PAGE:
Speculation was rampant at the president’s annual Succot open house festivities on Monday, that some of the guests would voice their objections to the prisoner swap being orchestrated for abducted soldier Gilad Schalit.
There were expectations of a protest demonstration during President Shimon Peres’s address to the crowd. And indeed there was – but it had nothing to do with the kidnapped soldier.
Veteran Black Panther Reuven Abergil, together with a handful of his supporters, had arrived early and secured seats near the stage. While Peres was speaking they stood up waving banners and called for social justice and public housing.
They were promptly removed by security guards who escorted them off the premises, but they continued to shout as they were led out of the compound.
Voices in the crowd responded that this was neither the time nor the
place for such a protest. Peres himself said that they had a right to
express their pain, but that he was angry over their outburst.
Because there were so many people gathered on the lawns of the
President’s Residence, Peres gave the same speech twice – once for the
10 a.m. crowd, and the second at 11:15 a.m.
On both occasions there appeared to be a consensus regarding the
decision to exchange more than a thousand Palestinian prisoners for one
Israeli soldier. The crowd cheered and applauded at the mention of
Schalit’s name, especially when Peres said that the whole nation was
eagerly awaiting the arrival of a special guest in the succa.
He was speaking metaphorically, but the crowd went wild and was equally
enthusiastic when Peres lauded Prime Minister Binyamin Netanyahu for
initially making the decision to bring Schalit home, and the government
for taking collective responsibility in endorsing it.
There were also cheers when Peres praised the Schalit family for facing every obstacle with unshakable determination.
Though obviously delighted by the reaction of the crowd, Peres, who
usually spends a lot of time speaking to guests and posing for photos,
made only cursory appearances on this occasion.
He was too busy finalizing the paperwork for the release of prisoners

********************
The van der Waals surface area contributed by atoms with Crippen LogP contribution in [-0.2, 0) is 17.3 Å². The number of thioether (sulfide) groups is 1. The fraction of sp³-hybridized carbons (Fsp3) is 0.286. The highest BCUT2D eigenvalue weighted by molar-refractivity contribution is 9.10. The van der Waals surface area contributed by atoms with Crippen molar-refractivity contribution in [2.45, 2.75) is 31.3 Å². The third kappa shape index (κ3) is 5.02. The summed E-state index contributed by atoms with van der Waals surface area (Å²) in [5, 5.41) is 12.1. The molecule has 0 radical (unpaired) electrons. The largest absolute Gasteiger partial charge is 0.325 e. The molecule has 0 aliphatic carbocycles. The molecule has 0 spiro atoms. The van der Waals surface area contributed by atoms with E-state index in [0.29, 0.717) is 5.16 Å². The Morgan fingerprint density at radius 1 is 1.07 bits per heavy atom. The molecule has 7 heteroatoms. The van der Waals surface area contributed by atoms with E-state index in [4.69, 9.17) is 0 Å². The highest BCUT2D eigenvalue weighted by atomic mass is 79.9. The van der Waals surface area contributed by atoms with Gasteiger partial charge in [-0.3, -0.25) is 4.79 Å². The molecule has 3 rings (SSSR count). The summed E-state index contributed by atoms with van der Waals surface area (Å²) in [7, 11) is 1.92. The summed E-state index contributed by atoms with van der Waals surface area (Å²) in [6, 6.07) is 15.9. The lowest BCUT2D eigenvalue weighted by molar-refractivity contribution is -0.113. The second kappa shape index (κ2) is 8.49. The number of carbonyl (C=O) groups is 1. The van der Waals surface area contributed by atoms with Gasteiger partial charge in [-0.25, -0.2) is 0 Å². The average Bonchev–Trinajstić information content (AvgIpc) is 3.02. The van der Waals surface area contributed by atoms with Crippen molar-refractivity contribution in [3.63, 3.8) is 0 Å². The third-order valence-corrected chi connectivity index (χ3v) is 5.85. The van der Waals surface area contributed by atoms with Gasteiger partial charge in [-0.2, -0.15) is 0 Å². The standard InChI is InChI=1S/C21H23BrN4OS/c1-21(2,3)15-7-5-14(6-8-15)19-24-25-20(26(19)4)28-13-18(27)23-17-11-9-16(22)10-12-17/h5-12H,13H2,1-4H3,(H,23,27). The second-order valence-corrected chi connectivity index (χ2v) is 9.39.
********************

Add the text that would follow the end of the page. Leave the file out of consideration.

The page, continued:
ahead of Schalit’s homecoming, and early in the morning had told the
media that everything would be ready on time.
Peres shared some of his own excitement about the expected day when
Schalit will be reunited with his parents, siblings and grandparents.
“It’s a one time event with a lot of hope and lot of trepidation,” he
said, alluding to the price paid by Israel to bring home a native son.
Asked why it couldn’t have been done sooner, and why Israeli
intelligence had been unable to pinpoint Schalit’s location, Peres
replied that Israel has confronted many problems, but it also has many
successes to its credit.
He said he is constantly surprised that while there are committees of
inquiry to probe the cause of the problems, there are never committees
of inquiry to investigate the reasons for success.
It’s high time that this was done, he said, “so that we can achieve a greater balance in our perspective of history.”
This year’s Succot celebrations at the President’s Residence were
dedicated to Gilad Schalit, who as a lone soldier, said Peres, had
prompted the greatest test of values in the annals of Israel.
Alluding to the consensus that had been built up around Schalit, Peres
said that the nation was united in praying for his welfare in the hope
that he would come safe and sound to his home and to his country.
The safety of every soldier is no less important than the safety of the
entire nation, said Peres. Israel would not have come in to being
without the heroism of the soldiers of the Israel Defense Forces, he
underscored. Peres doubted that Israel would be able to exist without
the extensive and comprehensive defense system in which its soldiers act
with both courage and wisdom.
Peres was not so euphoric as to forget the anguish of families who have lost loved ones to terror.
“We must embrace them all,” he said, adding that they will never be able to escape the agonies they suffer.
But what was paramount right now, he insisted, is that Schalit be restored to his home, his family and his people.
Peres did not devote the whole of his address to Schalit. He also spoke
of the magnificent scientific and agricultural products on display as
well as other exhibits through the cooperative efforts of the Ministries
for Science and Technology, Agriculture, Environmental Protection and
Peres waxed enthusiastic over Israel’s achievements in science and
agriculture, saying that they were among the best in the world. He was
also impressed by the exhibition of works of art, particularly keys,
coins, paper clips, watch faces, etc., which had been recycled as
collages by autistic and intellectually challenged people from different
parts of the country.
“Their creativity far outweighs their limitations,” said Peres.